Yesterday, I reported here on a lawsuit filed March 20 in U.S. District Court in Manhattan by a legal tech executive who alleges her former company owes her over $1 million in stock and that her former boss sexually harassed her.

As it turns out, just a week before she filed her lawsuit, her former company had sued her in federal court in Texas, seeking a declaratory judgment that it had terminated her for cause, and that, as a result, her stock option was also terminated.

As I reported yesterday, the plaintiff in the New York case, Silvia Diaz-Roa, filed the lawsuit against Hermes Law, a Texas law firm, and ClaimDeck, a litigation management system for insurers and insurance-defense firms that spun out of Hermes Law. The lawsuit also names Dwayne Hermes, the founder and CEO of both the law firm and the company, and Andrea Hermes, the cofounder of the company and legal compliance specialist at the law firm.

Diaz-Roa alleged that when she sought to exercise stock options worth over $1 million, the company terminated in order to deprive her of that compensation. She also alleged that she had been subjected to sexual harassment, including having been urged by superiors to flirt and become romantically involved with customers.

Defendants Sued Her First

At the time I wrote that, I had not heard back from my request to the defendants for a response to Diaz-Roa’s allegations. Subsequently, I received an email from Stefanie Shah, an Austin lawyer with the firm Vela Wood, who represents the defendants.

Although her clients had not been served with the complaint in the New York matter, she said, they deny the allegations.

“It is my understanding Ms. Diaz-Roa filed suit in response to the declaratory judgment action my clients filed the week prior in the Northern District of Texas,” Shah said.

In their Texas lawsuit, ClaimDeck and Hermes do not deny Diaz-Roa’s claim that they granted her a stock option in 2020, but they say that, by the terms of that option, it would be forfeited in the event of a termination for cause. They say she never sought to exercise the option until after they terminated her.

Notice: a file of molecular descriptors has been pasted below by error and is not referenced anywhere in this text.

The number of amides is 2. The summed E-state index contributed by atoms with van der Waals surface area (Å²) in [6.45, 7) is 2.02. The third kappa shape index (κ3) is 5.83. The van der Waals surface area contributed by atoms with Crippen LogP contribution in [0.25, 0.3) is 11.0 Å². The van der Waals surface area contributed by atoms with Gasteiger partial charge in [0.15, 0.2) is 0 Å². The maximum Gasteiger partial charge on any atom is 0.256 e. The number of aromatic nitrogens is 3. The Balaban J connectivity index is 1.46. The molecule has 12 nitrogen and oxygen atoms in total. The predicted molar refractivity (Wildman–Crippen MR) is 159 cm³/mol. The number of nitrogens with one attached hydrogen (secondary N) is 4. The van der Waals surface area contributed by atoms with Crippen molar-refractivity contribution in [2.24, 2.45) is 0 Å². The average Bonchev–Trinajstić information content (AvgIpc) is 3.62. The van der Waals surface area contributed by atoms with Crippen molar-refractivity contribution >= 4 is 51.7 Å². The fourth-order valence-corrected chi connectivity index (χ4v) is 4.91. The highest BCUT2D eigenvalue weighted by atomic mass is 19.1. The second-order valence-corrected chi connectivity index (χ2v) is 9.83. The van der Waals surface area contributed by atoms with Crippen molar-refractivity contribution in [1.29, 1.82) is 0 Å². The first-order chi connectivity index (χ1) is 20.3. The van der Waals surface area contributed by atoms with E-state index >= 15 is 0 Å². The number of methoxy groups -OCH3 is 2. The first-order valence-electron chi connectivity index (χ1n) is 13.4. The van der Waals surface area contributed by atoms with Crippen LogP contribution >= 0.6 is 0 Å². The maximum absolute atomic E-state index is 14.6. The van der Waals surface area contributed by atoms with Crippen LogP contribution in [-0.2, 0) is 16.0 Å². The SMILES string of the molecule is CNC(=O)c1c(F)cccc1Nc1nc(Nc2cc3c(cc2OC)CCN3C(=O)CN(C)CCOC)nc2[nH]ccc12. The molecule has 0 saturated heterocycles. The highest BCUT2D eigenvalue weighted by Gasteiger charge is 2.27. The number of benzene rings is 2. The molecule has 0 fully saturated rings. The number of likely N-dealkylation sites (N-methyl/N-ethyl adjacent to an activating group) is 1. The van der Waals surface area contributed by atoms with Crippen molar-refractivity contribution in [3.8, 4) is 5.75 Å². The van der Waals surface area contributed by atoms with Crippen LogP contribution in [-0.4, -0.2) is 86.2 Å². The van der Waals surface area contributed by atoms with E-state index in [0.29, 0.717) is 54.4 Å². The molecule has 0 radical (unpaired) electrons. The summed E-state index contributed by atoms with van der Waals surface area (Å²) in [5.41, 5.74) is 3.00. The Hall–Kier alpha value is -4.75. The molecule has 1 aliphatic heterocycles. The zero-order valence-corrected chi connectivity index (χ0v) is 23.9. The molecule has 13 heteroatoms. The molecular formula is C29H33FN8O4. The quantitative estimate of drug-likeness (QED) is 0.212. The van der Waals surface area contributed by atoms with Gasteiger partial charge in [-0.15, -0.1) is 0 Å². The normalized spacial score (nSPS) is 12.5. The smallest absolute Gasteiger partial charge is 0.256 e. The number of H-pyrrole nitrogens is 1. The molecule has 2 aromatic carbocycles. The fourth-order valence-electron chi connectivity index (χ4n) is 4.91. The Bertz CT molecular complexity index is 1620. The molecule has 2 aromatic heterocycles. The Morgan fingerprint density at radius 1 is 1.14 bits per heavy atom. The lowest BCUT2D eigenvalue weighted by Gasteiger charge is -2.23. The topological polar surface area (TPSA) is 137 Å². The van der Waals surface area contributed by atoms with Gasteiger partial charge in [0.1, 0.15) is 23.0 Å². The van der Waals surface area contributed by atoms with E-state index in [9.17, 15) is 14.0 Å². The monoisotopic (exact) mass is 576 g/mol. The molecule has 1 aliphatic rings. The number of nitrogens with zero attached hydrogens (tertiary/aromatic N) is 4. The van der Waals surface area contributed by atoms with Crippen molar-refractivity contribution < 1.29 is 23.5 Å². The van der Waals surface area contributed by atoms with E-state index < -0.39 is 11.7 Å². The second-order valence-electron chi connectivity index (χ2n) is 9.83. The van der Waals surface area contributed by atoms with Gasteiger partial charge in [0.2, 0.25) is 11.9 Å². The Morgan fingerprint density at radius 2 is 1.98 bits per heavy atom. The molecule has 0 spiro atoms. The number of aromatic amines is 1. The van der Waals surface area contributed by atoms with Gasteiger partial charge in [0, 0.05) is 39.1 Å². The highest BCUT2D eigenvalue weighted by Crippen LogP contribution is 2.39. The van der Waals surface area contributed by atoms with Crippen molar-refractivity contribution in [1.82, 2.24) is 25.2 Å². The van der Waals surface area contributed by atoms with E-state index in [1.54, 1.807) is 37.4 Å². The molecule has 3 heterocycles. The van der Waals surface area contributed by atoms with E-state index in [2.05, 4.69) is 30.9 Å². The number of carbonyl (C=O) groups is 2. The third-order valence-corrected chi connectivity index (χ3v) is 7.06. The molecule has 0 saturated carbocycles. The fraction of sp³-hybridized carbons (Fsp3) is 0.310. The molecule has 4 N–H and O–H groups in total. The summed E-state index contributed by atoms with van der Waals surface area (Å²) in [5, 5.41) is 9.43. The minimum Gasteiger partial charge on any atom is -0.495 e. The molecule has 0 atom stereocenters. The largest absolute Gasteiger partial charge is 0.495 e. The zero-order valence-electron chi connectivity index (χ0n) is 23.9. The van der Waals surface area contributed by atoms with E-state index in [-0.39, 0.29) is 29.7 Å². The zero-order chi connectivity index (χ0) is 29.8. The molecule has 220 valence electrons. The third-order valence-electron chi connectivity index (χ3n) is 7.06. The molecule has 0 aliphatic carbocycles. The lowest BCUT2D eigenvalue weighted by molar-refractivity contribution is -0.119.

Read the full text of the Texas complaint

(ClaimDeck is a d/b/a of the company Syzygy Legal Tech Inc. For ease of reference, I am referring to the group of parties as Hermes and ClaimDeck.)

Termination Forfeited Options, They Say

As for why they terminated her, the ClaimDeck and Hermes cite a number of reasons, including that she took actions to harm the companies’ reputations, demonstrated an increasing lack of respect for her coworkers and management, and lacked the skills necessary to perform her job.

Both the New York and Texas complaints agree that after Diaz-Roa first started working for Hermes in 2017, she began to pursue a graduate degree at Yale, while continuing to work part time for Hermes. ClaimDeck and Hermes say they paid the cost of her graduate education, in a total amount of some $170,000.

But after completing her degree and returning to full time work at Hermes, she refused to return to the firm’s office in Dallas, as had been planned, and instead moved to New York. The Texas lawsuit alleges that this violated the companies’ remote work policy, which allows only one remote work day per week.

The Texas lawsuit describes a number of alleged incidents that it says gave the companies ample cause to terminate Diaz-Roa. Because they terminated her for cause, they allege, her options to purchase stock terminated and the shares were forfeited back to the company.

In the Texas lawsuit, ClaimDeck and Hermes are asking that the court issue declaratory judgments that they terminated Diaz-Roa for cause, that her stock option terminated, and that she has no equity in the legal tech company.

“We expect that the New York and Texas courts will rule in favor of our clients,” attorney Shah said in her email.

Photo of Bob Ambrogi Bob Ambrogi

Bob is a lawyer, veteran legal journalist, and award-winning blogger and podcaster. In 2011, he was named to the inaugural Fastcase 50, honoring “the law’s smartest, most courageous innovators, techies, visionaries and leaders.” Earlier in his career, he was editor-in-chief of several legal publications, including The National Law Journal, and editorial director of ALM’s Litigation Services Division.